Williams employs a classic plot device for the home invasion thriller, the wait. It has been used quite effectively in such horror films as ‘Mother’s Day’ and in a reversal of sorts in ‘Extremities’. This takes the two sides; hapless home bodies and the epitome of violence, the intruders forcing them into a crucible. The audience gets to witness the increasing effects of the pressure, anticipation and violence as it envelopes all of the characters. Albeit many of the most effective scenes from a cinematic vantage point are the explosive outbursts of violence. Despite the inherently unlikeable nature of the victimized couple much of the reservations preventing a tight identification between them and the members of the audience are overcome by the sheer inequity of the situation. Statistically more marriages are undergoing issues similar to those between Michael and Christine than are trouble free. The underlying point here is the terror that ensues could happen to anyone regardless of marital fidelity. From a scriptural vantage point rain falls upon the just and unjust alike.

Williams has several previous movies on his resume under both screenwriter and directorial credits. The majority of them have been in the crime genre although he has apparently been experimenting with the nature of his presentation. This offering takes a technique that exemplifies this heading. By restricting both the setting and the roster of characters the film takes on the look and feel of a taught, carefully crafted stage plays. This intensifies the psychological intensity of the story firming a degree of tension that is palpable. There are several additional overtones present here typical of the British variation of the youth crime thriller. Even though it is frequently minimized as a plot element there is still a class based hierarchy in the western world. Rian and his two thugs are the lower class, the disenfranchised youth striking out against the comfortable middle class. This must have made Sebastian’s betrayal even more heinous, a suburban kid playing criminal, acting out against the always feuding parents. This was icing on the cake here, the strata of motivations that pervade the movie. It is a psychological thriller well worth you time.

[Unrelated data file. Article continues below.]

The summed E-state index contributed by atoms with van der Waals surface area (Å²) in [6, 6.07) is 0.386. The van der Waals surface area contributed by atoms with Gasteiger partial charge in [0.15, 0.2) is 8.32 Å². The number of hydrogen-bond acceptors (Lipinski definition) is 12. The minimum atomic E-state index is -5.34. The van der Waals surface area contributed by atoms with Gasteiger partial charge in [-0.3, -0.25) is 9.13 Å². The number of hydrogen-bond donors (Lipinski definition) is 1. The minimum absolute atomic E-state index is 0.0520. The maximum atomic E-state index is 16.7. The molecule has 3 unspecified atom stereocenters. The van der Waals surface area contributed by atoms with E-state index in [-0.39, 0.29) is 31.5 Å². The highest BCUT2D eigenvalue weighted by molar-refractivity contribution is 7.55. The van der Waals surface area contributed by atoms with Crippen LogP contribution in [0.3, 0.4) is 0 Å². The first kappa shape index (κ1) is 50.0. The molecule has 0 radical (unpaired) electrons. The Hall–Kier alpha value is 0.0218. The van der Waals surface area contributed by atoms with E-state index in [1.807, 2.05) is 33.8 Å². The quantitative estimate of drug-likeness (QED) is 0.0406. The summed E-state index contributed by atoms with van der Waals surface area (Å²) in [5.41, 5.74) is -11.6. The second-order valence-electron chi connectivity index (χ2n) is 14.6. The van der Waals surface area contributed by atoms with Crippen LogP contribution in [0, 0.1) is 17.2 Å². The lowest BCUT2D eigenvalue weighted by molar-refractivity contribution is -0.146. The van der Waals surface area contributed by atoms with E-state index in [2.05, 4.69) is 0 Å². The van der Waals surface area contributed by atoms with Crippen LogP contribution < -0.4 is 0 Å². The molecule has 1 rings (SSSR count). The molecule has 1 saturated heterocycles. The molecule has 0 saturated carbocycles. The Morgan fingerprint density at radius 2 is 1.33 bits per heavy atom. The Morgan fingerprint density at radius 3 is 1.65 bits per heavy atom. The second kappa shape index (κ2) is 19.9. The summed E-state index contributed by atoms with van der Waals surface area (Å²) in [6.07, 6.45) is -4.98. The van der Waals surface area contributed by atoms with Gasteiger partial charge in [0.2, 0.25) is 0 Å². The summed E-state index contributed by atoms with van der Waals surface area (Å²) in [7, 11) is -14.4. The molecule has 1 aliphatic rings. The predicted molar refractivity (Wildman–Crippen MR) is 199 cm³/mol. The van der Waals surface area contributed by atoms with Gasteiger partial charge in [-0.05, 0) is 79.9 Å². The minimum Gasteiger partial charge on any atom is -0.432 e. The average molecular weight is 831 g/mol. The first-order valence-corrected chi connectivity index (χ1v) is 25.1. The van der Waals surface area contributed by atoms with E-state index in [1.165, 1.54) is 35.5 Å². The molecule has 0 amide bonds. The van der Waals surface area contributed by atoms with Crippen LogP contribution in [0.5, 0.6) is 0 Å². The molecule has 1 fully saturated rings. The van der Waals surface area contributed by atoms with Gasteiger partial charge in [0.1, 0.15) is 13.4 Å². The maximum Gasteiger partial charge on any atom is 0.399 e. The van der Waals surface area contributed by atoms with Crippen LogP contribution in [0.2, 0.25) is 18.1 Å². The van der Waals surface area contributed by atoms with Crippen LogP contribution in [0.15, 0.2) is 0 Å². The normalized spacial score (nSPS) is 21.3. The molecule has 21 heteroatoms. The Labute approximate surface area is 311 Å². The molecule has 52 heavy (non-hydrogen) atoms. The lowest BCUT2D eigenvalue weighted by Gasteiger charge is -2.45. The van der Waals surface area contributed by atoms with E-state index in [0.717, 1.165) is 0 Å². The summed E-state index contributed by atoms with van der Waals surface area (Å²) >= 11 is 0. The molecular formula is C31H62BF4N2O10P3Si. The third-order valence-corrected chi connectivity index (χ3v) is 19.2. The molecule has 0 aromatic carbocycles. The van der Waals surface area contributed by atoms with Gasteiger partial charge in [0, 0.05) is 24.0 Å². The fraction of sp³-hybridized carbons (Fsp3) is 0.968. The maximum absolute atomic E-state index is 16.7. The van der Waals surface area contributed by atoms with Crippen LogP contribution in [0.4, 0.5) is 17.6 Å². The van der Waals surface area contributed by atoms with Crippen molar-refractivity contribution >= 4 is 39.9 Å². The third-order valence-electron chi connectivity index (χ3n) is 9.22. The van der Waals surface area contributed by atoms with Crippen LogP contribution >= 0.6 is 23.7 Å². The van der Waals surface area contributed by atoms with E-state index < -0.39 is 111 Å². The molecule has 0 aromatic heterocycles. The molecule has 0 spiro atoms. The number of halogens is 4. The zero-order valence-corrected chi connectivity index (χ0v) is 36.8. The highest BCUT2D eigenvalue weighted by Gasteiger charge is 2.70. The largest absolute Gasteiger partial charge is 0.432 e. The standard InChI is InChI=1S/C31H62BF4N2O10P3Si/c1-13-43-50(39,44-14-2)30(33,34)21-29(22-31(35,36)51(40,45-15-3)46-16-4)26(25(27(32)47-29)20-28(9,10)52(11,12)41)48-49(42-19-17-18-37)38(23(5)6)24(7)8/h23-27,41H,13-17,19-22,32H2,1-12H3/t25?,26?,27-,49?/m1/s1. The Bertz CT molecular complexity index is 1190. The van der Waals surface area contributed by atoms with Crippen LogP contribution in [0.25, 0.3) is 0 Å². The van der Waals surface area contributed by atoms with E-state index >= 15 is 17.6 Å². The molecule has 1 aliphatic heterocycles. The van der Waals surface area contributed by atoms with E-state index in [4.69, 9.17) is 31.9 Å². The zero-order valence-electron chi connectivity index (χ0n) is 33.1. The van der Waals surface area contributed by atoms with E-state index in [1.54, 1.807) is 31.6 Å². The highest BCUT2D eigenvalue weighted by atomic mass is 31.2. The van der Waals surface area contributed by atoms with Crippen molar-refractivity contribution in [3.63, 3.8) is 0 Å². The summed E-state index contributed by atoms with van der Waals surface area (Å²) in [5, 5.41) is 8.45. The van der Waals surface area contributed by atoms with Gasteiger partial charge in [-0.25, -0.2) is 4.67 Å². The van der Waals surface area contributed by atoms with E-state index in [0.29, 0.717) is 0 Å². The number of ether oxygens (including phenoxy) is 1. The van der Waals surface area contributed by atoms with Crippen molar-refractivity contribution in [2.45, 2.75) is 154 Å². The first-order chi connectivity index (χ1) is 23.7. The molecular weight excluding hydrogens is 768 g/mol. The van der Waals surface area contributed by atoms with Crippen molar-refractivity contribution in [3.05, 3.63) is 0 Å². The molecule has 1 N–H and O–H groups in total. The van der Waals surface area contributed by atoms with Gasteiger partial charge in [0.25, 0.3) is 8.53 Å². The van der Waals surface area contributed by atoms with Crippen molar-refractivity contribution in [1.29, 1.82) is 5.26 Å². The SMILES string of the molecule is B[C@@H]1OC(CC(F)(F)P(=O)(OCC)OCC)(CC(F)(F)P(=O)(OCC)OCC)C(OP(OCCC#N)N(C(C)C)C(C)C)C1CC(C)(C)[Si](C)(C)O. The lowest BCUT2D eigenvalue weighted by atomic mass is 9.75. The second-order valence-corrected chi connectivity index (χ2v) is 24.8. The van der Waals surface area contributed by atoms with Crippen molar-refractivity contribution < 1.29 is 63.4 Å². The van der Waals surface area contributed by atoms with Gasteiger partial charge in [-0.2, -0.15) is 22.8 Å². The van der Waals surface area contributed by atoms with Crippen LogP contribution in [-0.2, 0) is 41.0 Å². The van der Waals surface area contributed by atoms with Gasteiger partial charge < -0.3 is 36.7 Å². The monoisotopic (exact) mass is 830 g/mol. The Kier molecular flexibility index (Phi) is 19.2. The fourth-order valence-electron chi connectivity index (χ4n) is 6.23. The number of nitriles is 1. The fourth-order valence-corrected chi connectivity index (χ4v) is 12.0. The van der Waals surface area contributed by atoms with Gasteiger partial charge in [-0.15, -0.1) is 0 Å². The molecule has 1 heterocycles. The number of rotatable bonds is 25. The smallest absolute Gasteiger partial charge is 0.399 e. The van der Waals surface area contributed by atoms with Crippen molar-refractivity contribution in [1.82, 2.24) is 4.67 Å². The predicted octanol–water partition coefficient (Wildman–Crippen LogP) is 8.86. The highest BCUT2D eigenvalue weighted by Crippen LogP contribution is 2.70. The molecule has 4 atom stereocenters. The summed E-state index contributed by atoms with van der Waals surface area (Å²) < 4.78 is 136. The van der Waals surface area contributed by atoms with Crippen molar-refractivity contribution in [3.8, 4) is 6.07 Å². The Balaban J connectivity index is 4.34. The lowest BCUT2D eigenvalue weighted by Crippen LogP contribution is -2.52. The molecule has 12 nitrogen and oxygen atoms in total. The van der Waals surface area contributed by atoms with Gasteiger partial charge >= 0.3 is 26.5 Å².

Posted 02/02/2013